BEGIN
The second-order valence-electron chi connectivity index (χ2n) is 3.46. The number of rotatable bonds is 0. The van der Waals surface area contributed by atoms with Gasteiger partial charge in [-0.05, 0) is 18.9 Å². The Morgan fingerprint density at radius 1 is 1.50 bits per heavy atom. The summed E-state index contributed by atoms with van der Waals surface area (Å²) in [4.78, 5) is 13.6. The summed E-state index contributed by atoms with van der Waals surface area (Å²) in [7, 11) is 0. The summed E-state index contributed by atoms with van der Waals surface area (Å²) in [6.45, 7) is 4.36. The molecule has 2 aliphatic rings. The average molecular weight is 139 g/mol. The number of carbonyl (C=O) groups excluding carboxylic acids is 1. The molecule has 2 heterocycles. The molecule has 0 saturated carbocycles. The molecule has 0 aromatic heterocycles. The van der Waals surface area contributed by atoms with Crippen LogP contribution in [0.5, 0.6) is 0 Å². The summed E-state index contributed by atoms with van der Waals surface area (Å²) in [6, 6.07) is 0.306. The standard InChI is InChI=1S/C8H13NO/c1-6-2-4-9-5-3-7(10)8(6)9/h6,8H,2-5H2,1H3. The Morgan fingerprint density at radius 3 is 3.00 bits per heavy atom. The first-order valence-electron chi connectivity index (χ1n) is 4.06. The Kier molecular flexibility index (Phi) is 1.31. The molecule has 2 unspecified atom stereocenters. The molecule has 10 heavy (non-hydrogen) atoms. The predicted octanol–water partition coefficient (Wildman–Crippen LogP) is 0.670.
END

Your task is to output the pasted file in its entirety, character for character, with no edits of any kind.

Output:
The second-order valence-electron chi connectivity index (χ2n) is 3.46. The number of rotatable bonds is 0. The van der Waals surface area contributed by atoms with Gasteiger partial charge in [-0.05, 0) is 18.9 Å². The Morgan fingerprint density at radius 1 is 1.50 bits per heavy atom. The summed E-state index contributed by atoms with van der Waals surface area (Å²) in [4.78, 5) is 13.6. The summed E-state index contributed by atoms with van der Waals surface area (Å²) in [7, 11) is 0. The summed E-state index contributed by atoms with van der Waals surface area (Å²) in [6.45, 7) is 4.36. The molecule has 2 aliphatic rings. The average molecular weight is 139 g/mol. The number of carbonyl (C=O) groups excluding carboxylic acids is 1. The molecule has 2 heterocycles. The molecule has 0 saturated carbocycles. The molecule has 0 aromatic heterocycles. The van der Waals surface area contributed by atoms with Crippen LogP contribution in [0.5, 0.6) is 0 Å². The summed E-state index contributed by atoms with van der Waals surface area (Å²) in [6, 6.07) is 0.306. The standard InChI is InChI=1S/C8H13NO/c1-6-2-4-9-5-3-7(10)8(6)9/h6,8H,2-5H2,1H3. The Morgan fingerprint density at radius 3 is 3.00 bits per heavy atom. The first-order valence-electron chi connectivity index (χ1n) is 4.06. The Kier molecular flexibility index (Phi) is 1.31. The molecule has 2 unspecified atom stereocenters. The molecule has 10 heavy (non-hydrogen) atoms. The predicted octanol–water partition coefficient (Wildman–Crippen LogP) is 0.670.